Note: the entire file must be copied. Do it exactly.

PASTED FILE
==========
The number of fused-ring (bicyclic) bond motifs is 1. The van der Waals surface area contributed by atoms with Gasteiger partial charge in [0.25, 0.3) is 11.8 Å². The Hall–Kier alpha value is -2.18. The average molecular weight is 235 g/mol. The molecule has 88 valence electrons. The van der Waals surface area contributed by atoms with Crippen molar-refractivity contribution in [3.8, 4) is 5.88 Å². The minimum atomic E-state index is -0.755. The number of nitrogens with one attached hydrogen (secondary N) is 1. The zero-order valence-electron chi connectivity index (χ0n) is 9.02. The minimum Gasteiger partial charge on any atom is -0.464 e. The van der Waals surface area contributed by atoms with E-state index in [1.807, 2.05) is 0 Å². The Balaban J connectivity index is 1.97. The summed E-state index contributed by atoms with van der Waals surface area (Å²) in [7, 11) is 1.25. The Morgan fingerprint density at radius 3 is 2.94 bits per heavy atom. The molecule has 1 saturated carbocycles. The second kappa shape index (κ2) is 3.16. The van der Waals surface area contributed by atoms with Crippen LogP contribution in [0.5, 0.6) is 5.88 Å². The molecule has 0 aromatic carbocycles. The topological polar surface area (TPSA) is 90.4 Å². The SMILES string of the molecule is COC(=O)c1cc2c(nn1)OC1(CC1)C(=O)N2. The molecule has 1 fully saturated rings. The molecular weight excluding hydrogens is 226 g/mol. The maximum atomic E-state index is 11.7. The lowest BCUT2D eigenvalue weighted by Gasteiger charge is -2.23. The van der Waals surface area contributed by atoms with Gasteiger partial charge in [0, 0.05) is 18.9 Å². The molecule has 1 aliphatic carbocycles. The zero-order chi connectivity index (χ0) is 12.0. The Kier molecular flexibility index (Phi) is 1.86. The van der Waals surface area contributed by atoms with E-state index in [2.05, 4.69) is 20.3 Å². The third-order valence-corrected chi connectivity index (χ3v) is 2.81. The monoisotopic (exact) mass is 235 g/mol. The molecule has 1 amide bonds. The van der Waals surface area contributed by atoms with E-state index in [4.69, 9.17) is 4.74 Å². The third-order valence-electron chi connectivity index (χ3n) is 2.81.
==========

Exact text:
The number of fused-ring (bicyclic) bond motifs is 1. The van der Waals surface area contributed by atoms with Gasteiger partial charge in [0.25, 0.3) is 11.8 Å². The Hall–Kier alpha value is -2.18. The average molecular weight is 235 g/mol. The molecule has 88 valence electrons. The van der Waals surface area contributed by atoms with Crippen molar-refractivity contribution in [3.8, 4) is 5.88 Å². The minimum atomic E-state index is -0.755. The number of nitrogens with one attached hydrogen (secondary N) is 1. The zero-order valence-electron chi connectivity index (χ0n) is 9.02. The minimum Gasteiger partial charge on any atom is -0.464 e. The van der Waals surface area contributed by atoms with E-state index in [1.807, 2.05) is 0 Å². The Balaban J connectivity index is 1.97. The summed E-state index contributed by atoms with van der Waals surface area (Å²) in [7, 11) is 1.25. The Morgan fingerprint density at radius 3 is 2.94 bits per heavy atom. The molecule has 1 saturated carbocycles. The second kappa shape index (κ2) is 3.16. The van der Waals surface area contributed by atoms with Crippen LogP contribution in [0.5, 0.6) is 5.88 Å². The molecule has 0 aromatic carbocycles. The topological polar surface area (TPSA) is 90.4 Å². The SMILES string of the molecule is COC(=O)c1cc2c(nn1)OC1(CC1)C(=O)N2. The molecule has 1 fully saturated rings. The molecular weight excluding hydrogens is 226 g/mol. The maximum atomic E-state index is 11.7. The lowest BCUT2D eigenvalue weighted by Gasteiger charge is -2.23. The van der Waals surface area contributed by atoms with Gasteiger partial charge in [0, 0.05) is 18.9 Å². The molecule has 1 aliphatic carbocycles. The zero-order chi connectivity index (χ0) is 12.0. The Kier molecular flexibility index (Phi) is 1.86. The van der Waals surface area contributed by atoms with E-state index in [2.05, 4.69) is 20.3 Å². The third-order valence-corrected chi connectivity index (χ3v) is 2.81. The monoisotopic (exact) mass is 235 g/mol. The molecule has 1 amide bonds. The van der Waals surface area contributed by atoms with E-state index in [4.69, 9.17) is 4.74 Å². The third-order valence-electron chi connectivity index (χ3n) is 2.81.